I try my shoes on. I realise immediately that putting my foot fully into them would count as a bad idea.
"It's no good" I say to Dean "I'm going to have to wear my pumps".
Me. Wearing shoes that I can refer to as pumps. Shoes with laces. Shoes that I otherwise reserve for Festival type shenanigans.
"You look like an office worker".
"Yes". I cannot say that the early morning commute with trainers and nice shoes in bag is something that I have been striving for on my day off.
"Do you not have any other shoes?"
"These are the only shoes I can wear - my foot hurts a lot" I say it in such a manner that Dean cannot fail to miss the warning signs of taking this any further.
For since I ended up being spectacularly ill in Leeds two weeks ago my body has decided that it doesn't really like me that much. My digestive system has gone a little bit insane (always pleasant), every afternoon I spontaneously develop a cold which disappears by 7.30pm only to reappear the next afternoon and my back seems to have had a flair up of whatever it was that meant there was a period in April when I couldn't sit anywhere without a cushion. Oh, and I'm sleeping ridiculous amounts.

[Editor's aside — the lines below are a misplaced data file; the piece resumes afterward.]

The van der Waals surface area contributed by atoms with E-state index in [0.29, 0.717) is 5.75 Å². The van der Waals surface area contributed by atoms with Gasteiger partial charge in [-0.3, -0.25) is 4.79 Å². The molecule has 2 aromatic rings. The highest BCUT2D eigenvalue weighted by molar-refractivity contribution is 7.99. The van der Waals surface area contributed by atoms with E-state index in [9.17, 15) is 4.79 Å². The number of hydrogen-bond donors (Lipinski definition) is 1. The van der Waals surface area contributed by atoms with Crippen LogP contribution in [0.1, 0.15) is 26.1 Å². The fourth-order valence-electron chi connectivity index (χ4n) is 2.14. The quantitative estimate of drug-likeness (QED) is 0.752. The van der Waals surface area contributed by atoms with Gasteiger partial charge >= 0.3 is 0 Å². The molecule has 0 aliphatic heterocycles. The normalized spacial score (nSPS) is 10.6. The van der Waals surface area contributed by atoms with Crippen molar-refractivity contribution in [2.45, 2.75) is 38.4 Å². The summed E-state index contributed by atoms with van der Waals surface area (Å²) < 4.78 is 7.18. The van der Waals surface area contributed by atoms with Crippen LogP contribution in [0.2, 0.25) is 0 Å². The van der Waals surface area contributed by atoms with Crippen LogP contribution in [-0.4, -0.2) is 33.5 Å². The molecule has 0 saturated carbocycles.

Which is all without mentioning my hormones which have, quite frankly, gone insane in the last few months. Whatever London puts into its water it is making me both ginger and a hormonal fruitcake. I'm not sure which I'm more distressed about.
So, really my foot deciding that it too wants in on the fun hasn't exactly made my day.
"Is it that bad?"
"Yes - either I've broken my toe without realising it or I'm getting arthritis in my foot".
Because I am not one, after all, to underplay minor-ailments.
Dean smiles. "Look what happens - you move in with me and turn into an old person".
I do not even need to mention that Dean is teaching me to knit or that scouting round London's charity shops has become a favourite pastime of ours in recent weeks.
I should probably get some false teeth and have done with it.